That is just one amazing find among a wealth of ancient treasures dating back more than 2,000 years that scientists have uncovered there.
Among their finds are two bronze helmets, discovered on the surface of the necropolis. One helmet (found in fragments and restored) has relief carvings of curled sheep horns while the other has ridges, zigzags and other odd shapes.
David Connolly's insight:
Super cool find. Though is it me... I am more intersted in the people
A 4,000 year old treasure of golden objects that was stolen on a dark night in March 2009.
The remarkable tale of the Coggalbeg hoard. This story begins in March 1945 when a Roscommon farmer, Mr Hubert Lannon, was cutting turf on his bog in the west of Ireland. As he sliced through the dark peaty soil a flash of gold suddenly caught his eye. Bending down for a closer inspection he slowly uncovered a hoard of golden treasure. It consisted of a beautiful gold lunula and two gold discs, which had lain hidden in the depths of the bog for over 4,000 years. Hubert carefully gathered the precious items together and then brought them home for safe keeping.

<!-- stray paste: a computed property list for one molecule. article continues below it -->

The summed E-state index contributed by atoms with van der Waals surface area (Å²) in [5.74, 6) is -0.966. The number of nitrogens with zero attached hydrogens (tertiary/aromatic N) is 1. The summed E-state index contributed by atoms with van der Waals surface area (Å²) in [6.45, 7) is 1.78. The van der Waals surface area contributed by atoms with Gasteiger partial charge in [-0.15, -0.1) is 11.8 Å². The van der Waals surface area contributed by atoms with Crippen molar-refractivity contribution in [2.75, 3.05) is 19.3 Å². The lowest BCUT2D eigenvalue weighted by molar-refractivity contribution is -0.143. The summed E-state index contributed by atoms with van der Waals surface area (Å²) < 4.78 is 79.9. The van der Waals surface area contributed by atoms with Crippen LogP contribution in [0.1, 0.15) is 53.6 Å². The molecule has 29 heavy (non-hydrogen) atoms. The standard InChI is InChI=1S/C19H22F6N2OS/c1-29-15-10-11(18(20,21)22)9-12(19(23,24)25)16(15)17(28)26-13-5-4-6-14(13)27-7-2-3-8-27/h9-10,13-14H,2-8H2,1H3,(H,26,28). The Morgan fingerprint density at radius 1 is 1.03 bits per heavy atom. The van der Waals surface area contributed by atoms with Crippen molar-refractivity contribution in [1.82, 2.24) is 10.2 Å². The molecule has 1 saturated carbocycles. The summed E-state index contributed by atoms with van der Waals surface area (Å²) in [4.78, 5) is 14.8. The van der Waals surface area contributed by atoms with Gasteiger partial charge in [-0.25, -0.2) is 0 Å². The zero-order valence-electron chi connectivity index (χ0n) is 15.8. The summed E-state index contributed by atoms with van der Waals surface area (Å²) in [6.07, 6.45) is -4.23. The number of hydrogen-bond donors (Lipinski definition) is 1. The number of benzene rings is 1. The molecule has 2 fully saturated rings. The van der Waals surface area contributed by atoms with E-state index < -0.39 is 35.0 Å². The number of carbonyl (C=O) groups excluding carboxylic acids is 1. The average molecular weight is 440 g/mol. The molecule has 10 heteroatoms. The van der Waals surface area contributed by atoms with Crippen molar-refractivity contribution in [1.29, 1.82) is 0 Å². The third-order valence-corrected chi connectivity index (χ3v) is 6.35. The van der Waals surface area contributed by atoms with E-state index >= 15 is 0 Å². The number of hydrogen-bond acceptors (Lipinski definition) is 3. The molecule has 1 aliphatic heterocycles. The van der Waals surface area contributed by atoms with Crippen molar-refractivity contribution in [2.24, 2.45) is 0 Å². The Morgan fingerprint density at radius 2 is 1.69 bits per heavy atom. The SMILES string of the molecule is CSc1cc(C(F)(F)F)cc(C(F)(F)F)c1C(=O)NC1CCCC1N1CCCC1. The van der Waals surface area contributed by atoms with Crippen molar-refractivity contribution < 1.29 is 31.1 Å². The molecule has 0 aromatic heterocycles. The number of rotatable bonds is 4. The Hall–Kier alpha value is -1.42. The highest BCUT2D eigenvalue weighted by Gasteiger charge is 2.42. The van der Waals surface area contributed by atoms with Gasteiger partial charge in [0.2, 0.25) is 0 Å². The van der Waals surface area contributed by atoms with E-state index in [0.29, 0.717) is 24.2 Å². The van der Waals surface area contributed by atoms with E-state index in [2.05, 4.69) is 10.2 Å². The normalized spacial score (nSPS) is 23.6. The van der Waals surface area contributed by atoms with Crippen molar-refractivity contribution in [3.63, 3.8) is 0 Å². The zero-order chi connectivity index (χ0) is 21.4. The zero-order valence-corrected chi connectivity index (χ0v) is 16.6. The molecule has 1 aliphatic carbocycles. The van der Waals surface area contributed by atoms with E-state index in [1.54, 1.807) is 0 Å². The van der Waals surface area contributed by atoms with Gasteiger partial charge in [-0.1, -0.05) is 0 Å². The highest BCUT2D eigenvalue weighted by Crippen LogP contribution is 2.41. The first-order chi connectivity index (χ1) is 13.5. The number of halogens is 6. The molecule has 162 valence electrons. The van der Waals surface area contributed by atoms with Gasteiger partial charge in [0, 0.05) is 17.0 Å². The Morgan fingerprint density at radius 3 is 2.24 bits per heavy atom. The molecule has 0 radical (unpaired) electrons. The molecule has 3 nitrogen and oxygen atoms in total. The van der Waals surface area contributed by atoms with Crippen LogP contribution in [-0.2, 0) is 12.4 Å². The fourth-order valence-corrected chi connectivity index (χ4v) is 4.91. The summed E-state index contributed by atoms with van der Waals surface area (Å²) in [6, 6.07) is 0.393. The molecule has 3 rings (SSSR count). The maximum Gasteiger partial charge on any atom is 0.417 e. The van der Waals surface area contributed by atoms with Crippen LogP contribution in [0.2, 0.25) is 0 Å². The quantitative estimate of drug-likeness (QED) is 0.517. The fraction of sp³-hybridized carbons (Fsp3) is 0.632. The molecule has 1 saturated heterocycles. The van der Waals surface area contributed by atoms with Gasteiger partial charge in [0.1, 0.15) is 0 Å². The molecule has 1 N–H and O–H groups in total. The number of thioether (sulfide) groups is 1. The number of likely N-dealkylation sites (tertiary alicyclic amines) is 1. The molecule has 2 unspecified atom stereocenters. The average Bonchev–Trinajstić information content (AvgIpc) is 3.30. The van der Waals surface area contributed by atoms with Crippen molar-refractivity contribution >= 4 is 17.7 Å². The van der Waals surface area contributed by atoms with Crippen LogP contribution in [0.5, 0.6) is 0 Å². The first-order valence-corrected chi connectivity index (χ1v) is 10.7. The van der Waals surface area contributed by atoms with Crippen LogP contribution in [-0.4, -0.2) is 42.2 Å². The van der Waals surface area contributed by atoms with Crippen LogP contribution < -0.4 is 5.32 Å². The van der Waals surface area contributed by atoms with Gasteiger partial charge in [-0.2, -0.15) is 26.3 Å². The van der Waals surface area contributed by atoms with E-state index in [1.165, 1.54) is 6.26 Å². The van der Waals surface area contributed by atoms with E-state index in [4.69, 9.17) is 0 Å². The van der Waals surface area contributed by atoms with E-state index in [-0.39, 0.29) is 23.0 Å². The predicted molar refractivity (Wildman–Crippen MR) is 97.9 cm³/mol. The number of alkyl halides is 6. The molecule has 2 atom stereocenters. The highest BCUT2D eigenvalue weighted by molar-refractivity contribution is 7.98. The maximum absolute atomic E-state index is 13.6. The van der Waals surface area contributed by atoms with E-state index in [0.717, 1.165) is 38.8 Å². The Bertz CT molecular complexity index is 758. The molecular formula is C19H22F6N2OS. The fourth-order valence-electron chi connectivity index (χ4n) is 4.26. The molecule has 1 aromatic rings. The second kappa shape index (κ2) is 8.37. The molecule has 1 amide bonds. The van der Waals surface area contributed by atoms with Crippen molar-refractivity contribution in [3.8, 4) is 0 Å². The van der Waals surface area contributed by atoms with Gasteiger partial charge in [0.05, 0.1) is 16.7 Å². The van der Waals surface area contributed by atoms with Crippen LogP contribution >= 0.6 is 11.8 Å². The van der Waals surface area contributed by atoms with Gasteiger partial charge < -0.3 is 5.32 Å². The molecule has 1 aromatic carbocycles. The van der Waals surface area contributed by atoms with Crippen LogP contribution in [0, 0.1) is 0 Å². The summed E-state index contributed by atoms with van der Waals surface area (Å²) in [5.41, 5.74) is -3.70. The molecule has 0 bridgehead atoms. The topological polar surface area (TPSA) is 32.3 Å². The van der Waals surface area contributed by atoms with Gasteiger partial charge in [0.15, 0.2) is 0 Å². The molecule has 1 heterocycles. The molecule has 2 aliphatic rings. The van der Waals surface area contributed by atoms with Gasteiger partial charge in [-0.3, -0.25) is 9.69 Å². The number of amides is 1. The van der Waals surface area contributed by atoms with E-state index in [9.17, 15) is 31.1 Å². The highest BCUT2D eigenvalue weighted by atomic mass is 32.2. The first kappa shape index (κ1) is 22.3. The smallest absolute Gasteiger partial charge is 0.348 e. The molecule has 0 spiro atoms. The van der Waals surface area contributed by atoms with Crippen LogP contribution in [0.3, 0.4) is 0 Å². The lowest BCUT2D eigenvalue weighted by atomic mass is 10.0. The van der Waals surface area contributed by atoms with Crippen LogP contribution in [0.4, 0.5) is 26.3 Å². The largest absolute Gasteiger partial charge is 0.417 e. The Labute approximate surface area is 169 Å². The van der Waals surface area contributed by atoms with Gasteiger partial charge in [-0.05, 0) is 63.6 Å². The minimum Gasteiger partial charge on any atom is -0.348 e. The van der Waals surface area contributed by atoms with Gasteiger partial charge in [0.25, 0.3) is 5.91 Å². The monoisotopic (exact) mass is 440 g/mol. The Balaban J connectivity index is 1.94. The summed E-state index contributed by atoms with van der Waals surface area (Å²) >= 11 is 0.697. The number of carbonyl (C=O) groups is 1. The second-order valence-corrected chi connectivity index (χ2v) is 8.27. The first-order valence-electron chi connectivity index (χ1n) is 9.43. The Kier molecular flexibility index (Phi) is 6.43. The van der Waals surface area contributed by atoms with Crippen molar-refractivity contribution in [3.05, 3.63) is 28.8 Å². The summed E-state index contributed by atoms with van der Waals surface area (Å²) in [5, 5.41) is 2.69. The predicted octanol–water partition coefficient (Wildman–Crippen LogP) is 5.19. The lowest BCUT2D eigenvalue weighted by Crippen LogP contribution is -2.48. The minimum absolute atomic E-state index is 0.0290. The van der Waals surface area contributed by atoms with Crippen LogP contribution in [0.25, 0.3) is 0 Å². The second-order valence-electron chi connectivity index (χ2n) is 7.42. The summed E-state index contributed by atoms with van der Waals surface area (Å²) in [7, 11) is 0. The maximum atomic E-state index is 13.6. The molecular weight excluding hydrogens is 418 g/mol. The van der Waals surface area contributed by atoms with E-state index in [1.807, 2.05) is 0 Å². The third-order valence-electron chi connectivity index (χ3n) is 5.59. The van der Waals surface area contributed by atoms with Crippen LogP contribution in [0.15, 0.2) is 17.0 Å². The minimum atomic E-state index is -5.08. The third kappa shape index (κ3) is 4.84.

An item of great prestige it was probably originally worn around the neck. Lunulae, such as this one, appear to be a distinctively insular form of jewellery, with the vast majority of the 100 or so known examples coming from Ireland. They are a striking testament to the metal working skills of our Early Bronze Age ancestors.